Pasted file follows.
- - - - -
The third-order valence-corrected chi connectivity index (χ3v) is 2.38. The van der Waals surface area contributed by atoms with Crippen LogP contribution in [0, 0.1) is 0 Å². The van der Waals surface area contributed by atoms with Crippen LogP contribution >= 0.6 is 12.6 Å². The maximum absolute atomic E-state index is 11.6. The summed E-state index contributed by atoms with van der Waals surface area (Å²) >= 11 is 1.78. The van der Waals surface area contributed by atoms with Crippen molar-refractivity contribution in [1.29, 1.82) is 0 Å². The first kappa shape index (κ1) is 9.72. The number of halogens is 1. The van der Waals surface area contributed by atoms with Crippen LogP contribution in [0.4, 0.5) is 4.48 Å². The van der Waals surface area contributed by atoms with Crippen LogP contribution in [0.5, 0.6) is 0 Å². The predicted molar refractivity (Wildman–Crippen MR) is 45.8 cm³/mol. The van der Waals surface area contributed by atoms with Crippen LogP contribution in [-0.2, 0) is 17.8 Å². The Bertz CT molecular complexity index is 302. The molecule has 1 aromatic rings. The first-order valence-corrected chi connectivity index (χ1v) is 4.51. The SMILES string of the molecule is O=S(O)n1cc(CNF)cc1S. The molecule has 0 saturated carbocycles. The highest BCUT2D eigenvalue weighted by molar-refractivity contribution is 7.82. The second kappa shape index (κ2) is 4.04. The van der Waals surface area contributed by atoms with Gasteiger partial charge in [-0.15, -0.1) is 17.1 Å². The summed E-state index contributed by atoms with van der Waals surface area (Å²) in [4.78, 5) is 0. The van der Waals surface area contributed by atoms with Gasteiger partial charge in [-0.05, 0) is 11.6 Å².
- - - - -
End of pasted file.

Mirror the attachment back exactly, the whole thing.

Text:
The third-order valence-corrected chi connectivity index (χ3v) is 2.38. The van der Waals surface area contributed by atoms with Crippen LogP contribution in [0, 0.1) is 0 Å². The van der Waals surface area contributed by atoms with Crippen LogP contribution >= 0.6 is 12.6 Å². The maximum absolute atomic E-state index is 11.6. The summed E-state index contributed by atoms with van der Waals surface area (Å²) >= 11 is 1.78. The van der Waals surface area contributed by atoms with Crippen molar-refractivity contribution in [1.29, 1.82) is 0 Å². The first kappa shape index (κ1) is 9.72. The number of halogens is 1. The van der Waals surface area contributed by atoms with Crippen LogP contribution in [0.4, 0.5) is 4.48 Å². The van der Waals surface area contributed by atoms with Crippen LogP contribution in [0.5, 0.6) is 0 Å². The predicted molar refractivity (Wildman–Crippen MR) is 45.8 cm³/mol. The van der Waals surface area contributed by atoms with Crippen LogP contribution in [-0.2, 0) is 17.8 Å². The Bertz CT molecular complexity index is 302. The molecule has 1 aromatic rings. The first-order valence-corrected chi connectivity index (χ1v) is 4.51. The SMILES string of the molecule is O=S(O)n1cc(CNF)cc1S. The molecule has 0 saturated carbocycles. The highest BCUT2D eigenvalue weighted by molar-refractivity contribution is 7.82. The second kappa shape index (κ2) is 4.04. The van der Waals surface area contributed by atoms with Gasteiger partial charge in [-0.15, -0.1) is 17.1 Å². The summed E-state index contributed by atoms with van der Waals surface area (Å²) in [4.78, 5) is 0. The van der Waals surface area contributed by atoms with Gasteiger partial charge in [-0.05, 0) is 11.6 Å².